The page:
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    Maybe if you plan to race supermoto you need the 17s. The fact is I've seen a guy on a beater XR600R Honda with a 21/17 set up running mostly worn out street tires kicking the ass of some really nice shiny new KTMs. If the tires stick the bikes turn. Sure that guy on the XR could ride, but still, no 17s, a worn Sport Elite on the back (yes an old bias ply) and some 21" road tire.

    I run the Duro Median HF903/904 tires and have yet to have any issues with the tires letting loose, even when chasing my two friends on their supermotoed LC XR650R and an Aprilia SVX550. Sure the guy on the SVX could kick my ass on acceleration and was also a better rider, but neither one of us sees the street as a track, so the Duros do the job.

    For most on the street, 17s are stylin', not necessary. So don't worry.
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  11. tilting40s

    tilting40s Adventurer

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    Thanks for the info, I do wear gear and not cheap crap either. I do push my self on the roads, anyway being a noob me pushing my limits is an experienced rider cruising its all relative. I do want to get on the track and see "whats up" but is seems so expensive and infinion is the only track close couldnt really find any info on a noob day or spec for what you need to have safety wise to ride.
    #11
  12. kpt4321

    kpt4321 Long timer

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    All that means is that you are riding closer to the limit than they are.
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  13. Pantah

    Pantah PJ Fan from Boston

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    Sears point is an excellent place to learn. They even have a supermoto track (It's actually the kart track above the paddock). They have special supermoto practice days there, which is sort of an open track. You should try it. Your KLR will eat it up even with the 21 front wheel.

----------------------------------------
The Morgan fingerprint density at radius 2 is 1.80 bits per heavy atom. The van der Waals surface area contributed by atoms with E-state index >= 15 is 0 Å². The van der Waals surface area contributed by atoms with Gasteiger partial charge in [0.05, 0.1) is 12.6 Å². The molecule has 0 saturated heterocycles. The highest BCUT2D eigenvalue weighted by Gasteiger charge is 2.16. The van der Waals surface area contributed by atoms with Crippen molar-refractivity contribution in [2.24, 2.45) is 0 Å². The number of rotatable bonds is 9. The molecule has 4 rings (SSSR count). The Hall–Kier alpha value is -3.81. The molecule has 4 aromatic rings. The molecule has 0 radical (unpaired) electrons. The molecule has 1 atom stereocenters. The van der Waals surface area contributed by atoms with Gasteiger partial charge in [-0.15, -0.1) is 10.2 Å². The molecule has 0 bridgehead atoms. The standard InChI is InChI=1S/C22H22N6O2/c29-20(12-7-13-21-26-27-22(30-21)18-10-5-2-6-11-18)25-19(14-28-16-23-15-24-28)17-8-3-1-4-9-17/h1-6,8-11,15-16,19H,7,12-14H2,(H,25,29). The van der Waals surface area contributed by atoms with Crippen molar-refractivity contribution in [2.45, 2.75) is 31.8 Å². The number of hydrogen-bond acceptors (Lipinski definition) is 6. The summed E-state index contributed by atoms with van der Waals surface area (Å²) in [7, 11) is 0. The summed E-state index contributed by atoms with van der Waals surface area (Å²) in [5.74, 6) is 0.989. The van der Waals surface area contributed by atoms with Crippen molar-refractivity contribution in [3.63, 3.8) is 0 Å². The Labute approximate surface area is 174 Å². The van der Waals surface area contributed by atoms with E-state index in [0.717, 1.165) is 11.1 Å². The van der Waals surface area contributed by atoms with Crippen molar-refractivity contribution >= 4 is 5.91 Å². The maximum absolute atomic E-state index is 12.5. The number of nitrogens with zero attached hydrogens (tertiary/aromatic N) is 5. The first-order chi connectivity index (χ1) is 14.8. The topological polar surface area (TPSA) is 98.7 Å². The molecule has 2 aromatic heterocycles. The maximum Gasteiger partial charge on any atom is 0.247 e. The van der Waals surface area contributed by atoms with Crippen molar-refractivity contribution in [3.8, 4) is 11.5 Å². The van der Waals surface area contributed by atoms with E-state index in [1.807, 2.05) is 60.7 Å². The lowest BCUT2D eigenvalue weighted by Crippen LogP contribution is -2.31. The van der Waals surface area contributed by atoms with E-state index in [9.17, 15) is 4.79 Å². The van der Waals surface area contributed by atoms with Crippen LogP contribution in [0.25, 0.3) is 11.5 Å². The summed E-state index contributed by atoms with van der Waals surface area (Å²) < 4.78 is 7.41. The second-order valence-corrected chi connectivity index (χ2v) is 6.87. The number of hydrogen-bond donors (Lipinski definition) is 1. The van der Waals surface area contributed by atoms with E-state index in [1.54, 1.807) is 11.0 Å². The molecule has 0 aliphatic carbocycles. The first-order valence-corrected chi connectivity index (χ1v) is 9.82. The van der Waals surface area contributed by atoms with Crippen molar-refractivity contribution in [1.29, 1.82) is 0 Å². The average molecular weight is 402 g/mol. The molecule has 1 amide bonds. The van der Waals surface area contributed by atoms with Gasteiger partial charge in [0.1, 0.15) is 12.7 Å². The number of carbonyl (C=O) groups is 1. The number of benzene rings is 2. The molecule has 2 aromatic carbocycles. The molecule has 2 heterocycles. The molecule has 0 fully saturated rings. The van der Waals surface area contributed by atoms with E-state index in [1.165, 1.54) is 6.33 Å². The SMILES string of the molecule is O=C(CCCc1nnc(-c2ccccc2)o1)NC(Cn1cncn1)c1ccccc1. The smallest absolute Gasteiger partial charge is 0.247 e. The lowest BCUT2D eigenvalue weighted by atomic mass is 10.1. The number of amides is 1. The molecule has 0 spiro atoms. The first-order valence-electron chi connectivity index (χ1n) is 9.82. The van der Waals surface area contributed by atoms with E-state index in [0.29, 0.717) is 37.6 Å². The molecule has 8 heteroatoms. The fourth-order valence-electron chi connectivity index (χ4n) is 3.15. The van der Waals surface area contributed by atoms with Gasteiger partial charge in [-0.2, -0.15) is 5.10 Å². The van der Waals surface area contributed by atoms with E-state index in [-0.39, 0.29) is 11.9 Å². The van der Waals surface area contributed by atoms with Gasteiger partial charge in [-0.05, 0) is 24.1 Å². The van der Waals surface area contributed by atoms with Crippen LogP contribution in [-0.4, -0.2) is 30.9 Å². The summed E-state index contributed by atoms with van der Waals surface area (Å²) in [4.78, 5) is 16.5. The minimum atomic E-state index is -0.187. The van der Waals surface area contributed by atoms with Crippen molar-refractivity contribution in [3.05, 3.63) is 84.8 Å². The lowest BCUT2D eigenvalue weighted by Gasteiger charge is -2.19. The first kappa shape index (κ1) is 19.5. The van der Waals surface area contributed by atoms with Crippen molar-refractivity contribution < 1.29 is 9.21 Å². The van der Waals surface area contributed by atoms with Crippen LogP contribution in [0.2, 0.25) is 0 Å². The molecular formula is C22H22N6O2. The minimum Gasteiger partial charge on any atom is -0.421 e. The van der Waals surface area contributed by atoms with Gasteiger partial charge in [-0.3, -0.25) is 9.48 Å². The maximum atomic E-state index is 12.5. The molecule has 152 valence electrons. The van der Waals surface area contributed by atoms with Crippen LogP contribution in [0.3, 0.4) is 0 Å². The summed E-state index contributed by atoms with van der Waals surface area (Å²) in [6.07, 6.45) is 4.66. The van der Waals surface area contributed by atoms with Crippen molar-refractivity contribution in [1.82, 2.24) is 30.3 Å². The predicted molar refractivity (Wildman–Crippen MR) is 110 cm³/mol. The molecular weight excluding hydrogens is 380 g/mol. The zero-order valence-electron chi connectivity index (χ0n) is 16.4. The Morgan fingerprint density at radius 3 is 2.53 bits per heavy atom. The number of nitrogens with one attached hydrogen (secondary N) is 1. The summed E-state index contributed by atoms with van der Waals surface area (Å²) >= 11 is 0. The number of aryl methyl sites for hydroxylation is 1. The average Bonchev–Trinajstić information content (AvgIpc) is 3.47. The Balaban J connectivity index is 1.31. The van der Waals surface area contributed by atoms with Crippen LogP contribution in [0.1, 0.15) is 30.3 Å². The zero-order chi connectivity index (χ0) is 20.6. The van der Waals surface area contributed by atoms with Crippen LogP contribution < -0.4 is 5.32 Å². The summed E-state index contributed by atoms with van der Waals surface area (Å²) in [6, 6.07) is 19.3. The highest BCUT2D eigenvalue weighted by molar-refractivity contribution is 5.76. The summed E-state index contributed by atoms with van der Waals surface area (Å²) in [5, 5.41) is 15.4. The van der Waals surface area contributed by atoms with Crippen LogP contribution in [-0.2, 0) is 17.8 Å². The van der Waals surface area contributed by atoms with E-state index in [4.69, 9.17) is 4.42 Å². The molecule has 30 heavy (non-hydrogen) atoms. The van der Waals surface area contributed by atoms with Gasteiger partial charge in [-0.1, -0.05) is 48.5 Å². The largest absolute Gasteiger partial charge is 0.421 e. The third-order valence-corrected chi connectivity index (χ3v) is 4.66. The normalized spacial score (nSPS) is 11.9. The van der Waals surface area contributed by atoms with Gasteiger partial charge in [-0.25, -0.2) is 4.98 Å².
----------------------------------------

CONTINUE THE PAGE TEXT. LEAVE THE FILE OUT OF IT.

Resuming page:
Track days for the full course are expensive, but they all have a noob division. Usually, there are three speed groups; beginners, experienced, and licensed racers. Most track day vendors have classroom instruction in the morning followed by small groups of follow-the-leader behind an instructor. It starts out slow, mainly to show riders the line and what it feels like to use the controls and body positioning properly. Evey follow session, the instructor will pick up the pace. After lunch they send you out in your group for open track. You can go as fast as you feel comfortable. Your instructors will circulate with you and offer tips. You can pass, but you have to do it on the straights or outside of a turn.

    By the end of the day your thighs will be burning as bad as if you ran two 40 minute motos in your old MX days. It's a physical sport. You can learn more by calling the race shops around the Bay Area. They probably all host track days. Certainly the Ducati stores do.
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  14. markk53

    markk53 jack of all trades...

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    It also means he knows/trusts his tires better, can recognize road conditions better than they are - and is likely a better rider too. I've got so much time on the type of tire I ride and the bike I ride that some friends can not understand how I can ride it so fast in corners - and I'm not riding 100%, I'm always leaving significant margin for error or other situations.

    On your comment, after all, the instant any of us leans into a corner we're closer to the limit than a rider who slows up and steers through with minimal or no lean... yes, I've seen riders go that slow.
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  15. klaviator

    klaviator Long timer

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    That may be true but I haven't exceeded the limit yet....at least not on the pavement. The fact is, most tires have a much higher limit than most riders are willing to use. You don't need wide, sticky, 17 inch sport tires to lean a bike over.
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  16. markk53

    markk53 jack of all trades...

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    :thumb :thumb :thumb

    Same per my experience.
    #16